In this case, the crazy rainbow lady is a HAARPist – she believes that HAARP (the High Frequency Active Auroral Research program) in Alaska is the evil government organization doing all these energy experiments. The HAARP conspiracy is a large community, at least on the internet.
What this means is that when skeptics confront organized conspiracy-mongering belief systems they will by necessity also be confronting some mentally ill individuals who were attracted to these belief systems. One of the unintended side consequences of the internet is that people whose bizarre paranoia would previously only be known to their family and their psychiatrist can now display them on YouTube, and link up with others to synchronize their delusions or latch onto organized delusions already in existence on the web.
On a side note – I do think that occasionally such cases are useful as examples of disordered thinking. What the crazy rainbow lady offers is a naked and obvious example of logical fallacies that many others commit in more subtle form. Teaching physicians will often call students into an exam room to witness an extreme example of some pathology. It is, admittedly, partly just to marvel at something freakish (like the scientists who gawked at the “elephant man” out of pure “scientific curiosity”) but legitimately to help them understand the pathological process in question, so as to better recognize its more subtle manifestations.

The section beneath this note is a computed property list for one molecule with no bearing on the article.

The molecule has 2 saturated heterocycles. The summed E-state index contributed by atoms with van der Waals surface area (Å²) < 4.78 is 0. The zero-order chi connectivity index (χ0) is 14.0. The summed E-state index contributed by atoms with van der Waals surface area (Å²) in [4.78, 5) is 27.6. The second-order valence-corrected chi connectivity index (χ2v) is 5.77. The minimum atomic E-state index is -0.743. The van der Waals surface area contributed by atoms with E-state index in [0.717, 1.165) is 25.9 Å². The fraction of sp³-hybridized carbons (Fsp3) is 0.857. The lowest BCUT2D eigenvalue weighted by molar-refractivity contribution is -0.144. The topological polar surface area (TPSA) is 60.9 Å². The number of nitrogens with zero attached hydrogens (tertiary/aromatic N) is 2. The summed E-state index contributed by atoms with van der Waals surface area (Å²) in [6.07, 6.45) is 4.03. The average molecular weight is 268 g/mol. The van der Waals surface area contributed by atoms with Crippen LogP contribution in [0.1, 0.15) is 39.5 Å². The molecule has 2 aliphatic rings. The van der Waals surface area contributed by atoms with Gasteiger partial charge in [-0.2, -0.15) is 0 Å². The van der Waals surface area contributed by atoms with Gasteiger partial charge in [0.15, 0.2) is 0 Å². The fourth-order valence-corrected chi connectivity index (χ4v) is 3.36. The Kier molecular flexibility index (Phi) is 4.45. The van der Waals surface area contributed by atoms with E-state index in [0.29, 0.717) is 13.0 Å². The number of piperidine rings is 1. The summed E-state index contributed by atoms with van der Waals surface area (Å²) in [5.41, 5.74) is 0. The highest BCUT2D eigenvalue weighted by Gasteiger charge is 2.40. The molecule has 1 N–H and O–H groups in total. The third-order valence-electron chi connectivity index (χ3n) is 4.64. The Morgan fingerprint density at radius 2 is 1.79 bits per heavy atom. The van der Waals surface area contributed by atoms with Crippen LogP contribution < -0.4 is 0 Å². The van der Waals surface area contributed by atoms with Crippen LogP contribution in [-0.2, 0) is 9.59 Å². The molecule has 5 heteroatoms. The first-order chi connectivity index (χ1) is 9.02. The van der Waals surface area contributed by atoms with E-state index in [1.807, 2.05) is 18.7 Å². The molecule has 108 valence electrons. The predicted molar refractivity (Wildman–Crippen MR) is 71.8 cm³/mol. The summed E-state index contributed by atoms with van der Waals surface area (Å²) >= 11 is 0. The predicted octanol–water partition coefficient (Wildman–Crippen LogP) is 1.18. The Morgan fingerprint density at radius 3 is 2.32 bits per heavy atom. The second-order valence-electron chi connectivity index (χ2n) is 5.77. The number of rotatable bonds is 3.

In the rainbow lady we see anomaly hunting, hyperactive pattern recognition, failure to satisfy Occam’s Razor, the improper use of scientific jargon, the premature dismissal of more mundane explanations for trivial and trumped-up reasons, and the failure to consider existing scientific explanations (probably due to ignorance of them). These are all features of sloppy thinking ubiquitous among the promoters of unscientific claims and beliefs.
They are just easier to detect in this case because they are more raw, but they are no different than the sloppy thinking from the likes of Richard Hoagland, Neal Adams, or Ray Comfort.